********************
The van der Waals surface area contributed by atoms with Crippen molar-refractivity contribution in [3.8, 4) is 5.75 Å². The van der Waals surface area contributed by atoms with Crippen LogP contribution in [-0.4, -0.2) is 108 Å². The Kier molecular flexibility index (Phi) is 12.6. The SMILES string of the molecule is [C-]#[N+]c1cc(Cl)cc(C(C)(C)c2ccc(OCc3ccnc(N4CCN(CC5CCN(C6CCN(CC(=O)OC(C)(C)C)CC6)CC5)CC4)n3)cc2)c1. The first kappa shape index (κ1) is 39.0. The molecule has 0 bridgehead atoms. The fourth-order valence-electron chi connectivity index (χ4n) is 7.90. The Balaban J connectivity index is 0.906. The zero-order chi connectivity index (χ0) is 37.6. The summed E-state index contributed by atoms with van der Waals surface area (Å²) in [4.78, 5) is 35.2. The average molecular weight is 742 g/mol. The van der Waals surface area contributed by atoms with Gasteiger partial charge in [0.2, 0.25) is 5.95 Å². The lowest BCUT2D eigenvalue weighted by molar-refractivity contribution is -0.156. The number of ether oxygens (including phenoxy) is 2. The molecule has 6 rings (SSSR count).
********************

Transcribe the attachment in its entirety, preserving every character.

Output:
The van der Waals surface area contributed by atoms with Crippen molar-refractivity contribution in [3.8, 4) is 5.75 Å². The van der Waals surface area contributed by atoms with Crippen LogP contribution in [-0.4, -0.2) is 108 Å². The Kier molecular flexibility index (Phi) is 12.6. The SMILES string of the molecule is [C-]#[N+]c1cc(Cl)cc(C(C)(C)c2ccc(OCc3ccnc(N4CCN(CC5CCN(C6CCN(CC(=O)OC(C)(C)C)CC6)CC5)CC4)n3)cc2)c1. The first kappa shape index (κ1) is 39.0. The molecule has 0 bridgehead atoms. The fourth-order valence-electron chi connectivity index (χ4n) is 7.90. The Balaban J connectivity index is 0.906. The zero-order chi connectivity index (χ0) is 37.6. The summed E-state index contributed by atoms with van der Waals surface area (Å²) in [4.78, 5) is 35.2. The average molecular weight is 742 g/mol. The van der Waals surface area contributed by atoms with Gasteiger partial charge in [0.2, 0.25) is 5.95 Å². The lowest BCUT2D eigenvalue weighted by molar-refractivity contribution is -0.156. The number of ether oxygens (including phenoxy) is 2. The molecule has 6 rings (SSSR count).